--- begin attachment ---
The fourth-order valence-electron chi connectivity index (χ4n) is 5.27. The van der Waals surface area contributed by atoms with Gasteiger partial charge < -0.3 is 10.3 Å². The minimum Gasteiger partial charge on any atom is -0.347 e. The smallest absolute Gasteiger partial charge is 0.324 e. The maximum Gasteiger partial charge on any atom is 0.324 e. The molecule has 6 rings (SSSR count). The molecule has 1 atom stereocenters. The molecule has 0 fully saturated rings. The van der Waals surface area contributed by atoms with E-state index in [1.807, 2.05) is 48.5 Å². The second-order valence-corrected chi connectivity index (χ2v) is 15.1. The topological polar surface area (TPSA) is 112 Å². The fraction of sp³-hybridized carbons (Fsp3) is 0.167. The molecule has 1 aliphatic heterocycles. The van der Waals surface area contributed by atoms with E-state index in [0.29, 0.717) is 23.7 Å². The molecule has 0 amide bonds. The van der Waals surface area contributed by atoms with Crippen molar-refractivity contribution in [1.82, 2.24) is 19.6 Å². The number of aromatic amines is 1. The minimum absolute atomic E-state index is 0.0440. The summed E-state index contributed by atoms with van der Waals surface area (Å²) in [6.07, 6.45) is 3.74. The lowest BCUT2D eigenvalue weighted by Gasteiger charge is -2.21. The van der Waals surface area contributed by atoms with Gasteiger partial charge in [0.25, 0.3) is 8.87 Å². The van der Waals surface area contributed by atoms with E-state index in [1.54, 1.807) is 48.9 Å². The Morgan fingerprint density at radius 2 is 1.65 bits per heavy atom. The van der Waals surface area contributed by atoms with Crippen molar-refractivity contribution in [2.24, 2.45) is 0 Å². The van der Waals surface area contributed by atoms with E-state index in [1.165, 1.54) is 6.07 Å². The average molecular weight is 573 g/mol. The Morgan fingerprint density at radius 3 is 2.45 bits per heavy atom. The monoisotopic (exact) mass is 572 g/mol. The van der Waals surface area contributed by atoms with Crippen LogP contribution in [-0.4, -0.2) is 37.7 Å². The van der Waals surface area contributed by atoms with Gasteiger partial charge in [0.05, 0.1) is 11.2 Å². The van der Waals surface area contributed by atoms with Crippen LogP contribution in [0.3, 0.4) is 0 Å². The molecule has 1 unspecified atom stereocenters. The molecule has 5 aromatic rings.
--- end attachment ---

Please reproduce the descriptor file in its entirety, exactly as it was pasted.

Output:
The fourth-order valence-electron chi connectivity index (χ4n) is 5.27. The van der Waals surface area contributed by atoms with Gasteiger partial charge < -0.3 is 10.3 Å². The minimum Gasteiger partial charge on any atom is -0.347 e. The smallest absolute Gasteiger partial charge is 0.324 e. The maximum Gasteiger partial charge on any atom is 0.324 e. The molecule has 6 rings (SSSR count). The molecule has 1 atom stereocenters. The molecule has 0 fully saturated rings. The van der Waals surface area contributed by atoms with E-state index in [1.807, 2.05) is 48.5 Å². The second-order valence-corrected chi connectivity index (χ2v) is 15.1. The topological polar surface area (TPSA) is 112 Å². The fraction of sp³-hybridized carbons (Fsp3) is 0.167. The molecule has 1 aliphatic heterocycles. The van der Waals surface area contributed by atoms with E-state index in [0.29, 0.717) is 23.7 Å². The molecule has 0 amide bonds. The van der Waals surface area contributed by atoms with Crippen molar-refractivity contribution in [1.82, 2.24) is 19.6 Å². The number of aromatic amines is 1. The minimum absolute atomic E-state index is 0.0440. The summed E-state index contributed by atoms with van der Waals surface area (Å²) in [6.07, 6.45) is 3.74. The lowest BCUT2D eigenvalue weighted by Gasteiger charge is -2.21. The van der Waals surface area contributed by atoms with Gasteiger partial charge in [0.25, 0.3) is 8.87 Å². The van der Waals surface area contributed by atoms with E-state index in [1.54, 1.807) is 48.9 Å². The Morgan fingerprint density at radius 2 is 1.65 bits per heavy atom. The van der Waals surface area contributed by atoms with Crippen molar-refractivity contribution in [2.24, 2.45) is 0 Å². The van der Waals surface area contributed by atoms with E-state index in [1.165, 1.54) is 6.07 Å². The average molecular weight is 573 g/mol. The Morgan fingerprint density at radius 3 is 2.45 bits per heavy atom. The monoisotopic (exact) mass is 572 g/mol. The van der Waals surface area contributed by atoms with Crippen LogP contribution in [-0.4, -0.2) is 37.7 Å². The van der Waals surface area contributed by atoms with Gasteiger partial charge in [0.05, 0.1) is 11.2 Å². The van der Waals surface area contributed by atoms with Crippen LogP contribution in [0.3, 0.4) is 0 Å². The molecule has 1 unspecified atom stereocenters. The molecule has 5 aromatic rings.